"For the position players, when I first got here, we worked out four days a week. The first and the third days were very similar. There was a lot of leg work, some back work and some bicep work. The second and fourth days was the pushing movement, your bench press, your shoulder work and your triceps. By doing it that way, we were trying to keep everything balanced. In between every lift we would have some kind of med ball exercise whether it was abs or side to side rotation.

"For our pitchers, from day one they have worked out three days a week. Their work was in conjunction with Coach Thompson's seven day pitching rotation. Day one, they would lift with me. We did heavy leg work and light upper body. All I wanted to do was get the soreness out from the day before when they pitched. But we also really wanted to focus on the leg strength that day. We were also doing interval running, which basically included striding about three-quarters speed, then sprinting, then striding again. Basically, they had 20 sprints, although they varied in distance and they varied from full-speed to three-quarters speed to half speed. I told them I wanted to make it hard so that the game is easy.

"Day three with the pitchers was a light total body day where we work the entire body. This is our conditioning day as well. It ranged from 12 sixty-yard strides to the very last week where it was 30 sixty-yard strides. We do that because they throw a bullpen on Day four. We don't want them to be too sore for Day four.

"On day five, we did light leg work and heavy upper body. We did light leg work because they were going to pitch in two days. We also did agility work. Our agility work consisted of applying speed while changing direction. We've done about 40 different cone drills where they have to sprint, stop, change direction. I tell them they may be sprinting off the mound to go get a bunted ball and it hits a pebble and redirects, which means they have to redirect. We also did some other drills as well including bag drills. We tried to make the drills baseball-specific."

Did anything change with the players once fall ball started?
"With the position players, when they started fall ball, we cut their lifts back to three days a week. Their lifting routine was similar to the pitchers, although it wasn't the same. Monday was a total heavy body day. That was their off day from not practicing. Wednesday was a medium day. Instead of doing squats, they did stepups. Dumbbell lifts are medium while barbell lifts are heavy. Friday's lifting was our lite day. There was no lower body involved because I ran them Friday morning. They were basically training for their conditioning test on Friday morning."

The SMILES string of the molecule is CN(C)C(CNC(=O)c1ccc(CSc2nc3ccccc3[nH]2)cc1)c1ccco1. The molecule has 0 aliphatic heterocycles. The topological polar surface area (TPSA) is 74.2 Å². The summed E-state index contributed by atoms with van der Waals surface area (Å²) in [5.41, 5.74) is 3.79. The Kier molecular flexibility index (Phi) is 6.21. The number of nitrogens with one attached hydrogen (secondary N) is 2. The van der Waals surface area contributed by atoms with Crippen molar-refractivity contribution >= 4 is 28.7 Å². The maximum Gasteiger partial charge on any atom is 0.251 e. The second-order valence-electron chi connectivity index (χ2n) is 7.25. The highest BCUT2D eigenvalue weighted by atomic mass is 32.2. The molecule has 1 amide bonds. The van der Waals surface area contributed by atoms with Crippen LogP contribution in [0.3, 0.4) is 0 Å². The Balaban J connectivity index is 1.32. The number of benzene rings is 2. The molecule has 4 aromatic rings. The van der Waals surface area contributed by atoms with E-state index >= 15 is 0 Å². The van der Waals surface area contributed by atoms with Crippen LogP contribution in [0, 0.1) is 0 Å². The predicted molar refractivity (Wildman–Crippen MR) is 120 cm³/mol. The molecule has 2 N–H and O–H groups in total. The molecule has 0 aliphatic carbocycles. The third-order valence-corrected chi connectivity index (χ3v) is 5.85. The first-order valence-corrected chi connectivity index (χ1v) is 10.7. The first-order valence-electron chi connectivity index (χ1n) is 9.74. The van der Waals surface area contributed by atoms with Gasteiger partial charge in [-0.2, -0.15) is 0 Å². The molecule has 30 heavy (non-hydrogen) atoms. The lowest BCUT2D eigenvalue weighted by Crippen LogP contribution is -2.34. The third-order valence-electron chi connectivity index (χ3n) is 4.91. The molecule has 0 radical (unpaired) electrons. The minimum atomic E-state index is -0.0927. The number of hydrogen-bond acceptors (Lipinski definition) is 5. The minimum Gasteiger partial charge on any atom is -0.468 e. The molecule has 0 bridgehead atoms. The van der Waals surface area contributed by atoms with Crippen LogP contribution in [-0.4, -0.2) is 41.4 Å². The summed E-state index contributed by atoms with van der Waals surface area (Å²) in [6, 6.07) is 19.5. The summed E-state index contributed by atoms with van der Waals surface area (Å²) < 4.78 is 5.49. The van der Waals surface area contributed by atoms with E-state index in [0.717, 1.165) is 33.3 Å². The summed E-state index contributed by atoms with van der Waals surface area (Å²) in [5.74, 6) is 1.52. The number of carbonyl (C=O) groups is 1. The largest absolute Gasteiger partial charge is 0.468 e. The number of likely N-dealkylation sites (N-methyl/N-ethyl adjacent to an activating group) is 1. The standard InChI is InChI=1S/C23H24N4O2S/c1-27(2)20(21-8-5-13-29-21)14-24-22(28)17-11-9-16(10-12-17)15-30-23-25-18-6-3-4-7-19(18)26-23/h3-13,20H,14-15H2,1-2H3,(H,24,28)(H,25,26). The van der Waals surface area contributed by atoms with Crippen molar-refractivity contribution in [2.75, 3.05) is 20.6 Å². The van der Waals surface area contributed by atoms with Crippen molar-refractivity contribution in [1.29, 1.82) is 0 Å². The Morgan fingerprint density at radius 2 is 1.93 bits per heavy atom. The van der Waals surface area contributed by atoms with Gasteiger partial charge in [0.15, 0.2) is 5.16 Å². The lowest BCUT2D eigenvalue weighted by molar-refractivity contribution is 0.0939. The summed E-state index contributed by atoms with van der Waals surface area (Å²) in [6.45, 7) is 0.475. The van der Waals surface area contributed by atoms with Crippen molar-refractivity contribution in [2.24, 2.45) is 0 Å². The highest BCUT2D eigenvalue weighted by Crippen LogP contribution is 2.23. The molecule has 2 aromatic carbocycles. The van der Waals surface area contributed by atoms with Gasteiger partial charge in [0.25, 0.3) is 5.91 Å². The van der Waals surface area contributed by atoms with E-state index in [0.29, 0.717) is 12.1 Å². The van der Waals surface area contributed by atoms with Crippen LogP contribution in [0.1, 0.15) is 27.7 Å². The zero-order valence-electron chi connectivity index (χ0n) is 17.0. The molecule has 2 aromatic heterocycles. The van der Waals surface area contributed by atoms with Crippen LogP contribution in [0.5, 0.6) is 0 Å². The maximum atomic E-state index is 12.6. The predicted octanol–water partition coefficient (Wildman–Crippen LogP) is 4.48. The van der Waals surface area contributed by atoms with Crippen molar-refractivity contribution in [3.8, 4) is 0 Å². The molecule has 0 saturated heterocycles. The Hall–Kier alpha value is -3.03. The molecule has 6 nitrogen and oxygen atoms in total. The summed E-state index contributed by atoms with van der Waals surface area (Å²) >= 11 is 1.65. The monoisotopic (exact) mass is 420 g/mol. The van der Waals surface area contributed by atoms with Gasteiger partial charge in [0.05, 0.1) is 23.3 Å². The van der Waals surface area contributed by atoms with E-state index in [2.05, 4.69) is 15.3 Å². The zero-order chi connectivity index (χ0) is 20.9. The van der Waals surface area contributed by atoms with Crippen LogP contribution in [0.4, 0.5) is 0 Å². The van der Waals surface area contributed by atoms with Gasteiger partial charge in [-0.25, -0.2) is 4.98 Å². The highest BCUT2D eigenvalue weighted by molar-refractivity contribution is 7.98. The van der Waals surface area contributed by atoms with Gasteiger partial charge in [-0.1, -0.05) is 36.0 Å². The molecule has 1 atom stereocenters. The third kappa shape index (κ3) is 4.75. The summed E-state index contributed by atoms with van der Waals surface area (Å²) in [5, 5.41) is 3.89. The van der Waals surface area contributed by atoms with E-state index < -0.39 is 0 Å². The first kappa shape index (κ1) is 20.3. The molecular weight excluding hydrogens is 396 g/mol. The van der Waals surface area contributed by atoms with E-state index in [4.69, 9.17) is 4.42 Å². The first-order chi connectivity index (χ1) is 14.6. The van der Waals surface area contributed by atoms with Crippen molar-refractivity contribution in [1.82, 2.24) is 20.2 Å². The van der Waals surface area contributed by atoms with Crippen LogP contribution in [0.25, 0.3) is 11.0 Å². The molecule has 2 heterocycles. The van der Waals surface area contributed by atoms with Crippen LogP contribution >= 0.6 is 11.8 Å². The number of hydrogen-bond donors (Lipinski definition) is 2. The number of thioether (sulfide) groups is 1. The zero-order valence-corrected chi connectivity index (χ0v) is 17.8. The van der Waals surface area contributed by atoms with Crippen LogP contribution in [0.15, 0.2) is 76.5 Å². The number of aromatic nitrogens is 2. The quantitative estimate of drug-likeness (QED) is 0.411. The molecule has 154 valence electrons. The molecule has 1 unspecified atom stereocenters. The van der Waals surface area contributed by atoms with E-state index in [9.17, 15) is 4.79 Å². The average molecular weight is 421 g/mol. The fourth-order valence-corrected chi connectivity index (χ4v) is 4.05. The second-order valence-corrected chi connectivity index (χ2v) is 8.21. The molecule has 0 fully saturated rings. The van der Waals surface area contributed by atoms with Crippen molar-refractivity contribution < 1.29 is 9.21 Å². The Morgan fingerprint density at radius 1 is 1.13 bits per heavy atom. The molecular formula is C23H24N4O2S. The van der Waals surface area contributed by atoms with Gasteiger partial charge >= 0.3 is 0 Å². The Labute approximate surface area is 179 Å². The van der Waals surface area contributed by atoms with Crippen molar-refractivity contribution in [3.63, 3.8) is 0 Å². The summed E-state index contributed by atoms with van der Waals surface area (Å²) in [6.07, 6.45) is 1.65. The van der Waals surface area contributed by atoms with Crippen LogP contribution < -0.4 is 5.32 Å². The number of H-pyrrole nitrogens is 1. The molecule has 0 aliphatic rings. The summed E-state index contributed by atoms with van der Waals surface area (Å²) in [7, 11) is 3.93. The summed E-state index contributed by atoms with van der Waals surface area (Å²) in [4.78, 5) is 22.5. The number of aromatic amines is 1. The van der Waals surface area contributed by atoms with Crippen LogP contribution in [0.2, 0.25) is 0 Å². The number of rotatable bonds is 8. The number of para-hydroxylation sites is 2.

What did their conditioning tests consists of?
"The pitchers was 27 sixty-yard strides, which they had to complete in 8 to 9 seconds each. The position guys had to run 27 forty-yard strides in under 6 seconds each. They had 30 seconds of break in between each rep. And after every nine reps they got an additional 30 seconds to a minute break. The reason we came up with that number is because pitchers need more reps because they are a lot more active during the course of a ballgame. The reason we chose the 40 for the position guys is because Coach Cohen wanted to emphasize them running to first base. Forty yards is 120 feet and home to first is 90. If we can train them to go the extra 30 feet, then going from home to first will be a lot faster. We did 27 because that represented the 27 outs in a ballgame.

"On the day of the test we actually had them run 30. The reason for that is the first 27 equal the regular 27 outs and the last three represented an extra inning."

What kind of strength gains did the players have after the eight weeks of fall weight-lifting?
"Overall, as a team, we improved our squat maxes by 33 pounds per person. Our position guys improved their bench press by 18 pounds. Our pitchers improved their chest press max 26 pounds. The pitchers don't use a bar. We do it that way to keep them from having more stress on their shoulders. We saw some tremendous results in eight weeks but for us to see significant results I think it will take one year to be in our training program."

What will the spring workouts be like?
"We will continue doing in the springtime the same that we did in the fall for the pitchers. We'll change a couple of days around."

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Gene Swindoll is the publisher of the website, the source for Mississippi State sports on the sports network. You can contact him by emailing